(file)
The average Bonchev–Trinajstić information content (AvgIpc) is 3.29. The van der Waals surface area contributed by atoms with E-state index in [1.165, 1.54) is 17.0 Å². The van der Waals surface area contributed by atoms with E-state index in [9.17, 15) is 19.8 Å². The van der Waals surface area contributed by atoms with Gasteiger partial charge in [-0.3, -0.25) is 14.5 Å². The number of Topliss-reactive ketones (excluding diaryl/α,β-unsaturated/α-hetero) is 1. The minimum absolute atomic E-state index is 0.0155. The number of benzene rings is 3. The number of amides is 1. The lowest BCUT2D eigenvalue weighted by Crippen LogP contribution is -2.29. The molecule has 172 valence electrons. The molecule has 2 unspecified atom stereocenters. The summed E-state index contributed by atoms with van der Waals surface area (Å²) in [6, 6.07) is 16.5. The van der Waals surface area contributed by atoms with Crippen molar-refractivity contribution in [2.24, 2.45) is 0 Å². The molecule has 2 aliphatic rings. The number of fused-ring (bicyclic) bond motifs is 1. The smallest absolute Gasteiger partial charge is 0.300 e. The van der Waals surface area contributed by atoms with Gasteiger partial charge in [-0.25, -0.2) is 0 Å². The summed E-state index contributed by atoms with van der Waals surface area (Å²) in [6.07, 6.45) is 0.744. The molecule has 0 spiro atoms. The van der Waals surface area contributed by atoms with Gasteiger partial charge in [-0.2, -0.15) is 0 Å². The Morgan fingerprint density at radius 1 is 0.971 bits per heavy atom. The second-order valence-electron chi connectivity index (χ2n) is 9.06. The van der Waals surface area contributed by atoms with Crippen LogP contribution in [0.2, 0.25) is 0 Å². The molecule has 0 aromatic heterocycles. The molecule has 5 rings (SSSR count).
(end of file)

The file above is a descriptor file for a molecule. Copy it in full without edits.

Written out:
The average Bonchev–Trinajstić information content (AvgIpc) is 3.29. The van der Waals surface area contributed by atoms with E-state index in [1.165, 1.54) is 17.0 Å². The van der Waals surface area contributed by atoms with E-state index in [9.17, 15) is 19.8 Å². The van der Waals surface area contributed by atoms with Gasteiger partial charge in [-0.3, -0.25) is 14.5 Å². The number of Topliss-reactive ketones (excluding diaryl/α,β-unsaturated/α-hetero) is 1. The minimum absolute atomic E-state index is 0.0155. The number of benzene rings is 3. The number of amides is 1. The lowest BCUT2D eigenvalue weighted by Crippen LogP contribution is -2.29. The molecule has 172 valence electrons. The molecule has 2 unspecified atom stereocenters. The summed E-state index contributed by atoms with van der Waals surface area (Å²) in [6, 6.07) is 16.5. The van der Waals surface area contributed by atoms with Crippen molar-refractivity contribution in [2.24, 2.45) is 0 Å². The molecule has 2 aliphatic rings. The number of fused-ring (bicyclic) bond motifs is 1. The smallest absolute Gasteiger partial charge is 0.300 e. The van der Waals surface area contributed by atoms with Gasteiger partial charge in [-0.25, -0.2) is 0 Å². The summed E-state index contributed by atoms with van der Waals surface area (Å²) in [6.07, 6.45) is 0.744. The molecule has 0 spiro atoms. The van der Waals surface area contributed by atoms with Gasteiger partial charge in [-0.2, -0.15) is 0 Å². The Morgan fingerprint density at radius 1 is 0.971 bits per heavy atom. The second-order valence-electron chi connectivity index (χ2n) is 9.06. The van der Waals surface area contributed by atoms with Crippen LogP contribution in [0.2, 0.25) is 0 Å². The molecule has 0 aromatic heterocycles. The molecule has 5 rings (SSSR count).